If I ever find myself at the steps of the Notre Dame Cathedral with my future child, and we see Quasimoto’s stunt double trying to rob innocent people, I will grab my child’s hand, swiftly walk away, and say, “Mommy has the willies baby.”


Strength – When You Have No Other Choice

One morning in February 2012, I woke up just like every other morning.  Prince used to wake up at 3am as if he had an internal “I want to sleep with Mama for a bit” clock.  He knew I woke up for work at 5am so he would get up with just enough time to sleep with me for a couple of hours.  He was so used to getting his way when it came to the morning routine that he wouldn’t cry.  He would look right into the baby monitor and say, “Ah? Ah? Ah?”  I would roll out of bed (hair looking like a hot mess and barely able to see), grab him out of bed, and take him into the bed with me.  Prince would promptly sprawl himself across my body, and happily spend the next couple of hours with Mama before I had to go to work.

Driving to work that morning, I heard the news that a man named Josh Powell had just murdered his two innocent children during a court ordered supervised visit.  As I heard the news, I almost ran off the road.  This story hit me hard, because I actually worried about this sort of thing happening every single day.  Most people cannot imagine that level of crazy, but I was living in a nightmare packed with the kind of crazy that most people only see in movies – or hear about on the radio during their drive in to work.

When I got to work that morning, I felt like a zombie.  I couldn’t stop thinking about Prince and what I would do if I didn’t have him with me.  That morning, I brought up the Josh Powell story with a couple of my coworkers.  I told them that I was terrified for my son, and I couldn’t imagine how I would live if something ever happened to him.  I noticed that most of my coworkers were saddened by the story, but they were not able to relate the same way I was because they were not scared in the same way for their children.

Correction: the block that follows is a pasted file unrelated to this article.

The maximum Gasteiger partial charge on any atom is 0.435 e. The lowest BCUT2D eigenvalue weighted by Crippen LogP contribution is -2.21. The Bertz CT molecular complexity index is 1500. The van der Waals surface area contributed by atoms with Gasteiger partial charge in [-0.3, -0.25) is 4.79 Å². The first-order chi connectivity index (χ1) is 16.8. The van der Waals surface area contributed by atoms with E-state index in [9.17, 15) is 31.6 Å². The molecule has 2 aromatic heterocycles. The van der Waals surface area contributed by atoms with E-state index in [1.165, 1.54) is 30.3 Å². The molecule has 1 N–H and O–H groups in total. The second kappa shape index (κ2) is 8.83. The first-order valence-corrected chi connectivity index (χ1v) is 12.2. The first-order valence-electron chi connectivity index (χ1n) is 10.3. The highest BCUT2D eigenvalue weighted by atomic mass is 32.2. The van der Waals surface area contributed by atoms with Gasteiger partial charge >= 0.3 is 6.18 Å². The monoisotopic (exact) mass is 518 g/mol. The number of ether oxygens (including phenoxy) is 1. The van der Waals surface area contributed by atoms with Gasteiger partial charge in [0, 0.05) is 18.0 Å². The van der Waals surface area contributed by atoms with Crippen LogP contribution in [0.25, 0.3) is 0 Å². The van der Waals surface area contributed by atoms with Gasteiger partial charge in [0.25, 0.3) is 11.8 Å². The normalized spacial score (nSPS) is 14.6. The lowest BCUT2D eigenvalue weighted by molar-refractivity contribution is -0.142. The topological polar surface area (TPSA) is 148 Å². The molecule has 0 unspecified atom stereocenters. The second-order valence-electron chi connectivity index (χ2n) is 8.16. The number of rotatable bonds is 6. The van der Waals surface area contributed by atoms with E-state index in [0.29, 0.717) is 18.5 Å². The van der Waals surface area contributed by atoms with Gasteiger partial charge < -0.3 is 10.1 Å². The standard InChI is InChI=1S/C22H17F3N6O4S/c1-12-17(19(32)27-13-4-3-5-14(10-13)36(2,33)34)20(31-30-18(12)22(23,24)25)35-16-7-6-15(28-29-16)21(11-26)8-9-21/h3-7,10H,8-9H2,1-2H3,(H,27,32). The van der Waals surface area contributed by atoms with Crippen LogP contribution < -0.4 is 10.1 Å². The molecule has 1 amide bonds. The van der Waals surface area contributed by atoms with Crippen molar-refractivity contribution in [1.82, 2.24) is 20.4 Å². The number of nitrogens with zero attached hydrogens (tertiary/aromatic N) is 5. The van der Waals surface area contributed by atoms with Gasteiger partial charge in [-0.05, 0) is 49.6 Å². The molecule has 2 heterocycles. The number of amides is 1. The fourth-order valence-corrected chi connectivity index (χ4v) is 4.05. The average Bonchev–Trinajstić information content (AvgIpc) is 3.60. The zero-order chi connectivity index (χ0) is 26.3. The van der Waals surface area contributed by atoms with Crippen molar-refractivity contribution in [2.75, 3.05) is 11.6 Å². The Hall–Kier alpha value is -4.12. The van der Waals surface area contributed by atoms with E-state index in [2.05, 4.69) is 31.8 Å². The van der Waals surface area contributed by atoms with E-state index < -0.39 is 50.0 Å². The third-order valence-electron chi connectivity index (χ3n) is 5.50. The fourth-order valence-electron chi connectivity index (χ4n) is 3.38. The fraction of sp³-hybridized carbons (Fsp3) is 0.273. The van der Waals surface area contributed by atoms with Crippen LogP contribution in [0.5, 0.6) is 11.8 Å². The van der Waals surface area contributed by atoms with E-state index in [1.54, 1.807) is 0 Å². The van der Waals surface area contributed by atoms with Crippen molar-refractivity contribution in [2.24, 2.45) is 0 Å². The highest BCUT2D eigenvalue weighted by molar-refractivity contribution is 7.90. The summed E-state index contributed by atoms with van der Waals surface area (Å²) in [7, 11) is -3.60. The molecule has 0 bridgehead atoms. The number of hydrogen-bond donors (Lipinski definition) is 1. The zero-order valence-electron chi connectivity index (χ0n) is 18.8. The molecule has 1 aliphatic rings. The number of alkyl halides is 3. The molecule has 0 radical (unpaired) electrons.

Strength – when you have no other choice

Back in February 2012, I had a hard time imagining a life without my baby boy.  Now, a year later, it is my reality.  Many people have told me that I am the strongest person they have met, and they often wonder how I am able to make it through each day.  What I often have a hard time explaining is that I was grieving for my son even before he died.  I was terrified for him every single day since the day I learned what Luc was – a psychopath (July 17, 2011).  Sometimes I wonder if I am able to be so strong because I have become used to this level of chaos, and desensitized to all of the bad things that can happen.